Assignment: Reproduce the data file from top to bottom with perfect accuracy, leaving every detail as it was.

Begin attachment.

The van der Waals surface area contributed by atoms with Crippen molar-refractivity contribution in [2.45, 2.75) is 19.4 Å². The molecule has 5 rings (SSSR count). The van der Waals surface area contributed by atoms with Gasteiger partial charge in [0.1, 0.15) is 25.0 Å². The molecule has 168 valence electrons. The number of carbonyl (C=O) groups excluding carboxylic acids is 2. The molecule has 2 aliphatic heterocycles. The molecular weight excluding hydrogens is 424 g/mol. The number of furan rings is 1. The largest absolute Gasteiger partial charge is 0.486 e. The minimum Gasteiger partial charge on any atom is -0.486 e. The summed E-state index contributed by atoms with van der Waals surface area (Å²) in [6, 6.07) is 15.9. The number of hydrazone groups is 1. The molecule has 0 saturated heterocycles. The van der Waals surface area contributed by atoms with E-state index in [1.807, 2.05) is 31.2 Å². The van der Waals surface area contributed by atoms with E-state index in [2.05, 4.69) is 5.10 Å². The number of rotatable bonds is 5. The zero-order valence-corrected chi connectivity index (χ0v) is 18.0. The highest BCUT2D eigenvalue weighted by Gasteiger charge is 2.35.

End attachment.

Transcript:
The van der Waals surface area contributed by atoms with Crippen molar-refractivity contribution in [2.45, 2.75) is 19.4 Å². The molecule has 5 rings (SSSR count). The van der Waals surface area contributed by atoms with Gasteiger partial charge in [0.1, 0.15) is 25.0 Å². The molecule has 168 valence electrons. The number of carbonyl (C=O) groups excluding carboxylic acids is 2. The molecule has 2 aliphatic heterocycles. The molecular weight excluding hydrogens is 424 g/mol. The number of furan rings is 1. The largest absolute Gasteiger partial charge is 0.486 e. The minimum Gasteiger partial charge on any atom is -0.486 e. The summed E-state index contributed by atoms with van der Waals surface area (Å²) in [6, 6.07) is 15.9. The number of hydrazone groups is 1. The molecule has 0 saturated heterocycles. The van der Waals surface area contributed by atoms with E-state index in [1.807, 2.05) is 31.2 Å². The van der Waals surface area contributed by atoms with E-state index in [2.05, 4.69) is 5.10 Å². The number of rotatable bonds is 5. The zero-order valence-corrected chi connectivity index (χ0v) is 18.0. The highest BCUT2D eigenvalue weighted by Gasteiger charge is 2.35.